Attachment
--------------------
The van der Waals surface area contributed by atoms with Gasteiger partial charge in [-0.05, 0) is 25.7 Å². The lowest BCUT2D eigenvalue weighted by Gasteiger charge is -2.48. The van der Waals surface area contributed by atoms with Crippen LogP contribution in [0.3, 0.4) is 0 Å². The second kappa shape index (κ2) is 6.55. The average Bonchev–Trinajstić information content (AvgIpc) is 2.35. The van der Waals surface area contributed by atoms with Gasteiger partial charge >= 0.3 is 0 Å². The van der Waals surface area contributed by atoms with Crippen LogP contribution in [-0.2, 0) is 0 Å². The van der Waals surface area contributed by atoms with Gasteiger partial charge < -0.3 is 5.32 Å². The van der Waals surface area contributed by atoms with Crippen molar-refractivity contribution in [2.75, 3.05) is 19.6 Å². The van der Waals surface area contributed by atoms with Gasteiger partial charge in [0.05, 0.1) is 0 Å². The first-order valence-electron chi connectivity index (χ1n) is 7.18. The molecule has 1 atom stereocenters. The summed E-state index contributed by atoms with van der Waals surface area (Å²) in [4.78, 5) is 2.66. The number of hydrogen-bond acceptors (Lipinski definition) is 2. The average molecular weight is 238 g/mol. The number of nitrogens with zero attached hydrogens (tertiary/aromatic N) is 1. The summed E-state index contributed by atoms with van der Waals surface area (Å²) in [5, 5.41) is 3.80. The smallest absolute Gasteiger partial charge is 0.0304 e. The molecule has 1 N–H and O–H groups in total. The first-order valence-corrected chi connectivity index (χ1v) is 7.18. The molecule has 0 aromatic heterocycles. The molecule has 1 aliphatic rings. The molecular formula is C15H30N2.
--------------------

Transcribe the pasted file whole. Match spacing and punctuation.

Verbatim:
The van der Waals surface area contributed by atoms with Gasteiger partial charge in [-0.05, 0) is 25.7 Å². The lowest BCUT2D eigenvalue weighted by Gasteiger charge is -2.48. The van der Waals surface area contributed by atoms with Crippen LogP contribution in [0.3, 0.4) is 0 Å². The second kappa shape index (κ2) is 6.55. The average Bonchev–Trinajstić information content (AvgIpc) is 2.35. The van der Waals surface area contributed by atoms with Gasteiger partial charge >= 0.3 is 0 Å². The van der Waals surface area contributed by atoms with Crippen LogP contribution in [-0.2, 0) is 0 Å². The van der Waals surface area contributed by atoms with Gasteiger partial charge < -0.3 is 5.32 Å². The van der Waals surface area contributed by atoms with Crippen molar-refractivity contribution in [2.75, 3.05) is 19.6 Å². The van der Waals surface area contributed by atoms with Gasteiger partial charge in [0.05, 0.1) is 0 Å². The first-order valence-electron chi connectivity index (χ1n) is 7.18. The molecule has 1 atom stereocenters. The summed E-state index contributed by atoms with van der Waals surface area (Å²) in [4.78, 5) is 2.66. The number of hydrogen-bond acceptors (Lipinski definition) is 2. The average molecular weight is 238 g/mol. The number of nitrogens with zero attached hydrogens (tertiary/aromatic N) is 1. The summed E-state index contributed by atoms with van der Waals surface area (Å²) in [5, 5.41) is 3.80. The smallest absolute Gasteiger partial charge is 0.0304 e. The molecule has 1 N–H and O–H groups in total. The first-order valence-corrected chi connectivity index (χ1v) is 7.18. The molecule has 0 aromatic heterocycles. The molecule has 1 aliphatic rings. The molecular formula is C15H30N2.